Crashing Edenby Michael Sussman
Published on May 11, 2012 by Solstice Publishing
Genres: Fantasy, Young Adult
For one boy and his friends, the path to Paradise comes at a cost—one they may not be prepared to pay.
When a biking accident leaves 17-year-old Joss Kazdan with the ability to hear things others can't, reality as he knows it begins to unravel.
A world of legends exists beyond the ordinary life he's always known, and he is transported to the same Paradise he's studying in World Mythology. But the strange gets even stranger when his new friends build a device that delivers people through the gates of the Garden of Eden.
Now Samael, the Creator God, is furious. As Samael rains down his apocalyptic devastation on the ecstasy-seeking teens, Joss and his companions must find a way to appease Samael—or the world will be destroyed forever.
I received Crashing Eden from the author for review and overall, I found the book to be a quick but thought-provoking read. For starters, the book has a basis in the story of Adam and Eve. While anything remotely related to religion is usually on my avoid list for reviews simply because of differing reader opinions, Sussman gives enough of a twist that puts a little science to the story. The idea of a universe held together by “primordial vibrations” is quite an interesting take on things and it really made Crashing Eden different from other books on the shelf.
Personally, I wasn’t a fan of the protagonist, Joss. He’s a tortured soul, a juvenile delinquent that just couldn’t do anything right. My biggest problem with this character wasn’t so much the character himself but the way he was described–or for better words, “told.” I’m a huge advocate of the show, don’t tell rule and I felt like Sussman did more telling when it came to Joss. I wanted to see how depressed he felt, how horrible he felt about himself instead of having it all pointed out. Much of Joss’s back story also became dry to read. Thankfully there was enough excitement in the novel as a whole to keep me entertained but I’m not a Joss fan.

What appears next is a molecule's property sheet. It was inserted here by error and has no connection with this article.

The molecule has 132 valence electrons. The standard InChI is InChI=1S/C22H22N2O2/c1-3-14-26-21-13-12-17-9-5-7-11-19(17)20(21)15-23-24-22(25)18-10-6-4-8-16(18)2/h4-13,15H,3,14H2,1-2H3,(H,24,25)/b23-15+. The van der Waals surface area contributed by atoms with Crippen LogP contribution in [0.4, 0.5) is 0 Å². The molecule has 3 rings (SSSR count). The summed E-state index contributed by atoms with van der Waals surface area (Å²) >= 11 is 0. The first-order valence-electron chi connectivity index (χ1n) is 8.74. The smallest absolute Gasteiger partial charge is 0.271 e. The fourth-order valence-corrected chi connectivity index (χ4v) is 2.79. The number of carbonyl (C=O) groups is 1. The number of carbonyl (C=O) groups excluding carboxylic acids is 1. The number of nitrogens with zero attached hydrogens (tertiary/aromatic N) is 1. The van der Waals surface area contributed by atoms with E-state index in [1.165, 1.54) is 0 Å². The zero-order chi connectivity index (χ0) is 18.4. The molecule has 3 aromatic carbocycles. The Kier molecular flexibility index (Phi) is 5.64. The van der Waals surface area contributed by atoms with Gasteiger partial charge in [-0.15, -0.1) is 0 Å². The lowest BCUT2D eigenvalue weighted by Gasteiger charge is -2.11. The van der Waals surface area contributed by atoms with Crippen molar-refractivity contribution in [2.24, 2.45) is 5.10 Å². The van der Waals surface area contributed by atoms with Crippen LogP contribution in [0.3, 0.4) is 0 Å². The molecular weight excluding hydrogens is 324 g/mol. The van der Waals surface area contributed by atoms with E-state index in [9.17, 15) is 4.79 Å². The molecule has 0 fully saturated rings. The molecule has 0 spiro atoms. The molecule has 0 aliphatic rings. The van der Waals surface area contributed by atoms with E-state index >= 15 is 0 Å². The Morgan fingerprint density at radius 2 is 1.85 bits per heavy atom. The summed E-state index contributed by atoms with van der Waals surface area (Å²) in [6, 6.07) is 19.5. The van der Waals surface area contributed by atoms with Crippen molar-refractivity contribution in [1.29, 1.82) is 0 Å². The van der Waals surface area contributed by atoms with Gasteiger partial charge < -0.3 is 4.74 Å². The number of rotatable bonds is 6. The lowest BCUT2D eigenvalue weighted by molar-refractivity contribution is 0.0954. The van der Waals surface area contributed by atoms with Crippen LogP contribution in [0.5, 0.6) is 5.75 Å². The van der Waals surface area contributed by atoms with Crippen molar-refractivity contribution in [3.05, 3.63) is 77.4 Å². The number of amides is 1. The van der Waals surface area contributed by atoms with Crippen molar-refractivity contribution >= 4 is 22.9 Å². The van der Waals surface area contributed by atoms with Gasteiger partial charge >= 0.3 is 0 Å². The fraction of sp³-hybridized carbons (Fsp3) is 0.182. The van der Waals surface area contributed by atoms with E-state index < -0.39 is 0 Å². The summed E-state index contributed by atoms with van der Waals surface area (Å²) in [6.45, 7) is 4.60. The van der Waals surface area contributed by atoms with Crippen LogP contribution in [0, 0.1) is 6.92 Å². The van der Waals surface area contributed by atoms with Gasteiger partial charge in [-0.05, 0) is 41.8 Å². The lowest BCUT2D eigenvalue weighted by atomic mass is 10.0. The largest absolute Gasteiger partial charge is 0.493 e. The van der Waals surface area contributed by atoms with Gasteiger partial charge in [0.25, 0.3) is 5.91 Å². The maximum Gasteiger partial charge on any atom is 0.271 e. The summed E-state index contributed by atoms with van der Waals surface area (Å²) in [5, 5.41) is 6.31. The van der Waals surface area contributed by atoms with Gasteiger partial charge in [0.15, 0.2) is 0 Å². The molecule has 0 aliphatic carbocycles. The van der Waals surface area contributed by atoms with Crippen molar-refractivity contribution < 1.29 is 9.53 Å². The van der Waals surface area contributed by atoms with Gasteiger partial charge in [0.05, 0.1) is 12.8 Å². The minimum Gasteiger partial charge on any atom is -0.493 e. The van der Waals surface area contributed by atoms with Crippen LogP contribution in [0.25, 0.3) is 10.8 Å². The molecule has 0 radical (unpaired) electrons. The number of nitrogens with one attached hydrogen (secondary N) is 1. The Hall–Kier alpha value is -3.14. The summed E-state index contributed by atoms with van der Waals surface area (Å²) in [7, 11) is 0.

This book is definitely a quick read. The first half seemed to drag on a bit before speeding up for the rest until the end. I would have liked to see the resolution more developed, perhaps, but enjoyed it overall. Crashing Eden is a novel for any age, although I would not recommend it to anyone who dislikes the twist of the Christian religion. It will keep you thinking long after you finish.